Ironically, the mantras in these relationships often include, “We need to take it slow” and “I don’t want to rush into anything” because “I want my first marriage to be my only marriage.” While these are noble sentiments and speak to young adults’ desire to choose a life partner wisely, it is difficult to decipher in what ways these young adults are actually “taking it slow,” apart from their delaying of marriage. Mainly the “slowness” manifests in a hesitation to make commitments and a wariness of “assigning labels” (like boyfriend/girlfriend), rather than greater intentionality or thoughtfulness in forming attachments. The former kind of slowness generally does not lead to more clarity, but to confusion.
These kinds of patterns are troubling, because as Anna Sutherland wrote recently at this blog, the research suggests that what happens early in relationships does matter for long-term relationship quality and stability. In other words, if young adults continue to form relationships in a haphazard way, it will also be difficult for them to form the kinds of stable families that they want. The chaos in relationships sets the scene for chaos in family life.
For James and his now ex-girlfriend, this was the case. A few weeks after meeting, they started having lots of sex and sleeping at each other’s houses, and about eight months later, they officially moved in together and found out that she was pregnant. When describing how their relationship progressed, James says it was a little confusing. He said that they were “talking” for about seven months, but that “officially” they had been together about five or six months. Moreover, he said that he considered them “together” before she did. “I mean, we acted like a couple, we slept in the same bed—you’d think you’re a couple.” After they broke up, he said he wished that they had waited longer before moving in with each other: he thinks that they could’ve gotten to know each other better without all the stress of living together.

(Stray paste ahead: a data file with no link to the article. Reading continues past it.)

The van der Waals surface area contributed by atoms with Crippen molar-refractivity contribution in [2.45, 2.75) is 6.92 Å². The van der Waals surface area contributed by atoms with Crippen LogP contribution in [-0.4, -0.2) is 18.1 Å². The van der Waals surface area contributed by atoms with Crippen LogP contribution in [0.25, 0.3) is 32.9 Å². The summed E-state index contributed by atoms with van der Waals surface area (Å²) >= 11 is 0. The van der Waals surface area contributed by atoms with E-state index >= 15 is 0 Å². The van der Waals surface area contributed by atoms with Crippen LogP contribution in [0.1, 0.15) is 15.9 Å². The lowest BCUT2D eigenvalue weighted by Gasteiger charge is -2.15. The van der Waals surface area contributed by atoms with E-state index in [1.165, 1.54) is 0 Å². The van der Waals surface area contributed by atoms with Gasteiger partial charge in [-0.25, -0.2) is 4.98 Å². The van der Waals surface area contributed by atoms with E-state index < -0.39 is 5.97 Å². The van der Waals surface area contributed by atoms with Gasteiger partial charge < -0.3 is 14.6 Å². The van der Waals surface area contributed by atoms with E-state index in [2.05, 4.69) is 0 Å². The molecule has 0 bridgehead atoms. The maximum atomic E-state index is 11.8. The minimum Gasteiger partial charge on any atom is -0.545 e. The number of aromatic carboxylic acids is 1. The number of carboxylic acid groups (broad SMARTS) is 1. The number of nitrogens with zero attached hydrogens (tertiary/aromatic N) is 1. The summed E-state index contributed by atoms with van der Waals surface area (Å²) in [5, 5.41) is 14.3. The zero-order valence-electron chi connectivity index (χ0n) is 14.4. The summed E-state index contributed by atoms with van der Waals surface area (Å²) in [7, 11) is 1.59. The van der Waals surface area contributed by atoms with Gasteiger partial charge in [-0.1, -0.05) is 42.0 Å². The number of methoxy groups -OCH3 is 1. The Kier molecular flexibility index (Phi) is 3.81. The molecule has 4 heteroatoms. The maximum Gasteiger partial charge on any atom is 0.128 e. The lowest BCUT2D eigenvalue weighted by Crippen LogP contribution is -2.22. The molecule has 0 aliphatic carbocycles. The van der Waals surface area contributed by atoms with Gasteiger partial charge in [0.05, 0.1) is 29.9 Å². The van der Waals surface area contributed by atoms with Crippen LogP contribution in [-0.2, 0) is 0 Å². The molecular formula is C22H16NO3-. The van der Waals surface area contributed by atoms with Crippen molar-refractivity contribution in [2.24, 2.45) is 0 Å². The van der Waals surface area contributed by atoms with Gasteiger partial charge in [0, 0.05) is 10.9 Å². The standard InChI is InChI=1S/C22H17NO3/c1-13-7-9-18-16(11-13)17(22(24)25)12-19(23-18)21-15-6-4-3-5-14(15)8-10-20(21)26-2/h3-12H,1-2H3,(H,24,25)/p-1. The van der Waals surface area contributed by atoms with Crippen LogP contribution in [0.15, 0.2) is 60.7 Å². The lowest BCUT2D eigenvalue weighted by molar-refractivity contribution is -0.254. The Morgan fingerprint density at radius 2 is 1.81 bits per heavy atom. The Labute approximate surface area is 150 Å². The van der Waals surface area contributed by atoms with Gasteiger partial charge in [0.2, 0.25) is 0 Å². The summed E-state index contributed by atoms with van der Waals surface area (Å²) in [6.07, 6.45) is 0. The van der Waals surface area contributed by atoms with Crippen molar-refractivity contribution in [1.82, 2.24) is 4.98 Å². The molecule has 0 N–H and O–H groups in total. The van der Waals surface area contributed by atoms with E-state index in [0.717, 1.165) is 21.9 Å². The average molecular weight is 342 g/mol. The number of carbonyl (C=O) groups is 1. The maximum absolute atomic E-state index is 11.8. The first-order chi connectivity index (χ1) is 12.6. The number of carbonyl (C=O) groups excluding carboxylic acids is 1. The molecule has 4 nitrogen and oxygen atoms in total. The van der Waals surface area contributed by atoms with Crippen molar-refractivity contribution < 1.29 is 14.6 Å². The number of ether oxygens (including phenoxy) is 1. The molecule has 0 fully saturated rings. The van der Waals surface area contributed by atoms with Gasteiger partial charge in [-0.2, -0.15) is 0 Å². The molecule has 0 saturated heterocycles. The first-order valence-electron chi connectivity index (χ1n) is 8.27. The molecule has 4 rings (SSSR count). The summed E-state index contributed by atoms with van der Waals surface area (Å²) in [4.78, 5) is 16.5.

For James, it was too late to change the way that he had met and dated the woman he would conceive a child with. But what might happen if more young adults began to connect their goal of family stability with the way they date and the decisions they make before getting pregnant? What if we cultivated a culture that helped to make those connections?
Chaos in relationships, chaos in family life
Some of the young adults we interviewed were already making these connections for themselves. For example, Christopher, a 31-year-old electrician, and his wife decided to wait to have kids until after they were married: “That was intentional… I didn’t want to have a split family like I was raised in, and she didn’t either. And we thought we’d be together forever and we wanted to make sure.”
Arianna, a 20-year-old community college student, said that because she wanted to “set up the life of the non-divorced,” she wanted to “have my crap together before I get with somebody.” “When it’s too soon, [if you] make babies too soon and make them confused and struggle, that’s not fair.” She wants to be married before having children: “That’s my stand. That’s what I’m trying to get at for my future family.”
Megan, a 27-year-old server, also explained how her desire for family stability motivated her to be intentional in her relationships: